Want to Be an Ethical Shopper? There's an App for That
Good On You, an ethical shopping app that has rated over 1,200 brands, plans to expand to the US.
Much has been written about the challenges of decision-making in the smartphone era. But this so-called “decision fatigue” really comes down to a simple phenomenon: when you have so many options, it’s often difficult to make a simple decision.
Aziz Ansari’s “Modern Love” considers this phenomenon in the dating world, where apps like Tinder and Grindr have reshaped how we look for and choose our romantic partners.
This phenomenon most definitely applies to shopping, as well — especially on a day like Black Friday. Do I go with that Patagonia jacket for $79.99 or two sweatshirts at H&M for the same price? Fashionable shoes from Zara at a bargain price or scale the price ladder for a pair of comfortable Danskos?
Buying clothes also has an ethical component to it. In an environment where fast fashion is easily accessible and brands are a dime a dozen, it’s hard to know which clothing lines to trust and which ones to avoid.
So, is there an app for that?
Well, not yet. But Good on You, an ethical shopping app designed explicitly for consumers, is trying to change that. Designed by an Australian start-up, the app will be available in the US starting in early February, and has the potential to reshape the global clothing industry. In Australia the app has already been downloaded 30,000 times.
“[Good on You] is about the power of the people to vote with their money every time they buy something,” Australian-based cofounder Sandra Capponi told Global Citizen. “It’s about giving consumers information so they can make decisions that are based on the things they care about.”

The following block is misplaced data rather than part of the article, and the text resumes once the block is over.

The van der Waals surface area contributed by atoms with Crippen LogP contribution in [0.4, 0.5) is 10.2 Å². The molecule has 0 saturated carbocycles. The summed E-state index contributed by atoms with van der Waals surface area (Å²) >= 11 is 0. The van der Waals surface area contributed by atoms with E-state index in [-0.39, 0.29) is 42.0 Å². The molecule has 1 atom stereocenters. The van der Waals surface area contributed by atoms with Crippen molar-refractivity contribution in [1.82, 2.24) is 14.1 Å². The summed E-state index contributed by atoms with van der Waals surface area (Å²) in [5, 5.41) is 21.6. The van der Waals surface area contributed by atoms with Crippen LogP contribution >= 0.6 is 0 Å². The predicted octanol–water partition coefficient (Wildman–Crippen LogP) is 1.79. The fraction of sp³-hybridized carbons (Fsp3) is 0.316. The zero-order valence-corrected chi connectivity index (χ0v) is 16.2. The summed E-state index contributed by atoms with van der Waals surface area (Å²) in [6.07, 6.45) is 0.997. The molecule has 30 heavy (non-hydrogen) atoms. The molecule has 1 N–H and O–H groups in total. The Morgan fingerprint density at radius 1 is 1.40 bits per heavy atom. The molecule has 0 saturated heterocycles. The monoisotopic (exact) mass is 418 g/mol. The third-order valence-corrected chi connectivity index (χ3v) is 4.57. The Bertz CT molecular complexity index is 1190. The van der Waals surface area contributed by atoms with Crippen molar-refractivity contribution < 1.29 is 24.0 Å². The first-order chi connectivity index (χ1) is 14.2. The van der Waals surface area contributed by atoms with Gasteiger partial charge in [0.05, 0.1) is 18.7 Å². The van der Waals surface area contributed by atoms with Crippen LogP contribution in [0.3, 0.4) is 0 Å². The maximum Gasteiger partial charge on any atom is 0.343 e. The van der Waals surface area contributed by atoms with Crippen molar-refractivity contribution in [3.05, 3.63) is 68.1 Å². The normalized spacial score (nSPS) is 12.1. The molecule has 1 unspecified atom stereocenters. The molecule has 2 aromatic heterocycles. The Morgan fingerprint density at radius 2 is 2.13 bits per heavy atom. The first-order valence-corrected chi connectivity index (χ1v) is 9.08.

Capponi was in New York promoting a crowdfunding page to bring the Good on You app to North America from the ‘Land Down Under.’
Her experience working with corporate social responsibility in the Australian banking industry sparked her interest in promoting sustainability and fair labor in the clothing industry.
While it was easy to find lists that suggested ethical fashion brands for consumers (like this, this, and this), there was no comprehensive tool for determining where and how to shop responsibly, Capponi said. Good On You fills that void by crowd-sourcing ethical shopping in a real-time database.
“The whole idea is that we’re harnessing the power of millions of consumers to drive businesses to be more sustainable and fair, because businesses respond to what consumers want,” she said.
A team of volunteers, called “Ethical Detectives,” spent several years putting together the initial database that includes more than 1,200 brands, many of which operate worldwide. A 1- to 5-star ethical rating system ranges from “avoid this brand” to “it’s a great brand, you should consider buying it,” Capponi said. In this rating system, three major issues — labor, use of animal products, and environmental impact — are taken into account.
Users can browse the app by brand or by clothing item, and have the option to report concerns or praise directly to fashion companies.
A recent study from Mintel revealed that “56% of US consumers stop buying from companies they believe are unethical.”
Apps like Good on You can play a big role in making those decisions a heck of alot easier.
“Each and every one of us buys clothes and through those purchasing decisions we have a huge impact on people, the planet, and animals,” Capponi said. “I think there’s something incredibly empowering and hopeful around giving consumers the information that they need to make a difference when they shop.”